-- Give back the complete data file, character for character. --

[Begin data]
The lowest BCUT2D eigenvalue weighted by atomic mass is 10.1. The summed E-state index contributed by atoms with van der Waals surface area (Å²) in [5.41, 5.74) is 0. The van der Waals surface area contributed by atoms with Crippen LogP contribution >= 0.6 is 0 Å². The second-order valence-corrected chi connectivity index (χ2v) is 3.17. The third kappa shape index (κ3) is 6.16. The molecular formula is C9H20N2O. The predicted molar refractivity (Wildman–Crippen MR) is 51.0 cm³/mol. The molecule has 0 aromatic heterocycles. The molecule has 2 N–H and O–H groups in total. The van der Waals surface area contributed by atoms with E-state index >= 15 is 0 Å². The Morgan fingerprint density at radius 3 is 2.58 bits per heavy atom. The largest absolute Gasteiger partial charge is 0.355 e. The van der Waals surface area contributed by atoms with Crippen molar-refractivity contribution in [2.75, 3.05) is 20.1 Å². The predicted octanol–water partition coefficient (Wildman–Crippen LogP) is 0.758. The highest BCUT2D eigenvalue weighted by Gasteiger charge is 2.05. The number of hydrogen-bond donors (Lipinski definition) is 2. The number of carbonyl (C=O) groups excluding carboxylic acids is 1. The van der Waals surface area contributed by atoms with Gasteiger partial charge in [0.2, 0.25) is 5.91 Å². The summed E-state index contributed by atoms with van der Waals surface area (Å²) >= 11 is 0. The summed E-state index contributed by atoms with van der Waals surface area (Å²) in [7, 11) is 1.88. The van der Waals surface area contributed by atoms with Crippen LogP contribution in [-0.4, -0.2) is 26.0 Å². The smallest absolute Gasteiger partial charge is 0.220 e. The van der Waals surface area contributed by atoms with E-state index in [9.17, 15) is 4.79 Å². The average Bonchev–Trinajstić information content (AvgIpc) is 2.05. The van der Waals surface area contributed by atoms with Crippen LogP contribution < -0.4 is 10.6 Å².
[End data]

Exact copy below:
The lowest BCUT2D eigenvalue weighted by atomic mass is 10.1. The summed E-state index contributed by atoms with van der Waals surface area (Å²) in [5.41, 5.74) is 0. The van der Waals surface area contributed by atoms with Crippen LogP contribution >= 0.6 is 0 Å². The second-order valence-corrected chi connectivity index (χ2v) is 3.17. The third kappa shape index (κ3) is 6.16. The molecular formula is C9H20N2O. The predicted molar refractivity (Wildman–Crippen MR) is 51.0 cm³/mol. The molecule has 0 aromatic heterocycles. The molecule has 2 N–H and O–H groups in total. The van der Waals surface area contributed by atoms with E-state index >= 15 is 0 Å². The Morgan fingerprint density at radius 3 is 2.58 bits per heavy atom. The largest absolute Gasteiger partial charge is 0.355 e. The van der Waals surface area contributed by atoms with Crippen molar-refractivity contribution in [2.75, 3.05) is 20.1 Å². The predicted octanol–water partition coefficient (Wildman–Crippen LogP) is 0.758. The highest BCUT2D eigenvalue weighted by Gasteiger charge is 2.05. The number of hydrogen-bond donors (Lipinski definition) is 2. The number of carbonyl (C=O) groups excluding carboxylic acids is 1. The van der Waals surface area contributed by atoms with Gasteiger partial charge in [0.2, 0.25) is 5.91 Å². The summed E-state index contributed by atoms with van der Waals surface area (Å²) >= 11 is 0. The summed E-state index contributed by atoms with van der Waals surface area (Å²) in [7, 11) is 1.88. The van der Waals surface area contributed by atoms with Crippen LogP contribution in [-0.4, -0.2) is 26.0 Å². The smallest absolute Gasteiger partial charge is 0.220 e. The van der Waals surface area contributed by atoms with E-state index in [9.17, 15) is 4.79 Å². The average Bonchev–Trinajstić information content (AvgIpc) is 2.05. The van der Waals surface area contributed by atoms with Crippen LogP contribution < -0.4 is 10.6 Å².